The Long, Unscientific History of His ’n’ Hers Brains

By | 2019-09-25 | including 1 item |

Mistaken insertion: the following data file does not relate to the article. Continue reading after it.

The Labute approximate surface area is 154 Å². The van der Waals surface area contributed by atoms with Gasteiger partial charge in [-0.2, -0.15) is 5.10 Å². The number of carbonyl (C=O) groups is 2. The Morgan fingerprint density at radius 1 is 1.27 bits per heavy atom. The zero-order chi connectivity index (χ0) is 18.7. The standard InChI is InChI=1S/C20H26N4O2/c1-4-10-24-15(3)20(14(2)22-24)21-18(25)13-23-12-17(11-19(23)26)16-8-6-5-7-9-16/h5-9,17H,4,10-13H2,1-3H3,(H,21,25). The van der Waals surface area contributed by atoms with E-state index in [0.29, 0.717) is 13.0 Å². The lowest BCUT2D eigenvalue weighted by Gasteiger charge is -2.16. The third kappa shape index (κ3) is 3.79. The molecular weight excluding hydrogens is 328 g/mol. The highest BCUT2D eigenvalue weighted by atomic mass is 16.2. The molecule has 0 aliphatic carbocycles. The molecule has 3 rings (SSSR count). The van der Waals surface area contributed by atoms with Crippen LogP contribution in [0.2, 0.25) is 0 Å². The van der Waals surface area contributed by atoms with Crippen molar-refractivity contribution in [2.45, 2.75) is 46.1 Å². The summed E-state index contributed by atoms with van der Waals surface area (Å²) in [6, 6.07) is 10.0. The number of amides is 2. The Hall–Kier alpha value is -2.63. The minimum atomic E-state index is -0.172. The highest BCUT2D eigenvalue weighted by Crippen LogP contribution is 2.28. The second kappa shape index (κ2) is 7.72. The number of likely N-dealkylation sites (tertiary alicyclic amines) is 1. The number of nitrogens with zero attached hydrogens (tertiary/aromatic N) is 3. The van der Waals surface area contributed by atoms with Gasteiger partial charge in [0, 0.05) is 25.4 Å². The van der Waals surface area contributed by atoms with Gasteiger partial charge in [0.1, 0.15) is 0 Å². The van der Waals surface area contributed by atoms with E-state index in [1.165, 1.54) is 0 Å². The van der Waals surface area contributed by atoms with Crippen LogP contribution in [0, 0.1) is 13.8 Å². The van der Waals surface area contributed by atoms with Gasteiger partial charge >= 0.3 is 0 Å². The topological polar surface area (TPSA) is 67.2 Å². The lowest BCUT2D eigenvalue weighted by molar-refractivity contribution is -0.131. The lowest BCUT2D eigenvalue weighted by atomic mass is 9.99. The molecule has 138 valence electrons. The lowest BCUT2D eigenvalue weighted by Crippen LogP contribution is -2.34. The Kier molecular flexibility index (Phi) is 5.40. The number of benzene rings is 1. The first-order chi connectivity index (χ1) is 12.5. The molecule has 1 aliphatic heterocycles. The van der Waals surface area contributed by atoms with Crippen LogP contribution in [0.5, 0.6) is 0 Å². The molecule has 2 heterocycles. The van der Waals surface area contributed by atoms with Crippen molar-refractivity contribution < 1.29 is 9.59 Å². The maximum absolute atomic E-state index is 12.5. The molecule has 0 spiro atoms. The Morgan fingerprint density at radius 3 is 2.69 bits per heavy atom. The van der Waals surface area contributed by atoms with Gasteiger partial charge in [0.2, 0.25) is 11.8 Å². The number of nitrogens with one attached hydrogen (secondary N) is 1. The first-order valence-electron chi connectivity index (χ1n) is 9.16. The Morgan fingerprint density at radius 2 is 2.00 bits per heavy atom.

Sarcasm is a rare and underappreciated mode in science writing, which tends toward wonderstruck lyricism or, when the situation demands it, sober concern. But sarcasm is exactly the tone called for when your subject is centuries of flimsy scientific research designed by men to “prove” that you, and 50 percent of the human population, are inferior. Of all the bracing virtues in Gina Rippon’s Gender and Our Brains: How New Neuroscience Explodes the Myths of the Male and Female Minds, Rippon’s sarcasm is surely the most savory. Rippon, a professor emeritus of cognitive neuroimaging at Aston University in the U.K., argues that the extent and significance of the biological differences between the brains of men and women have been greatly exaggerated by generations of scientists and, especially, by the popular press. In recent years, developments in her own discipline, particularly fMRI imaging, have been used to bolster pronouncements about the inherent distinctions between the “male” and “female” brain, even when the evidence for such conclusions is rickety. This ticks Rippon off.
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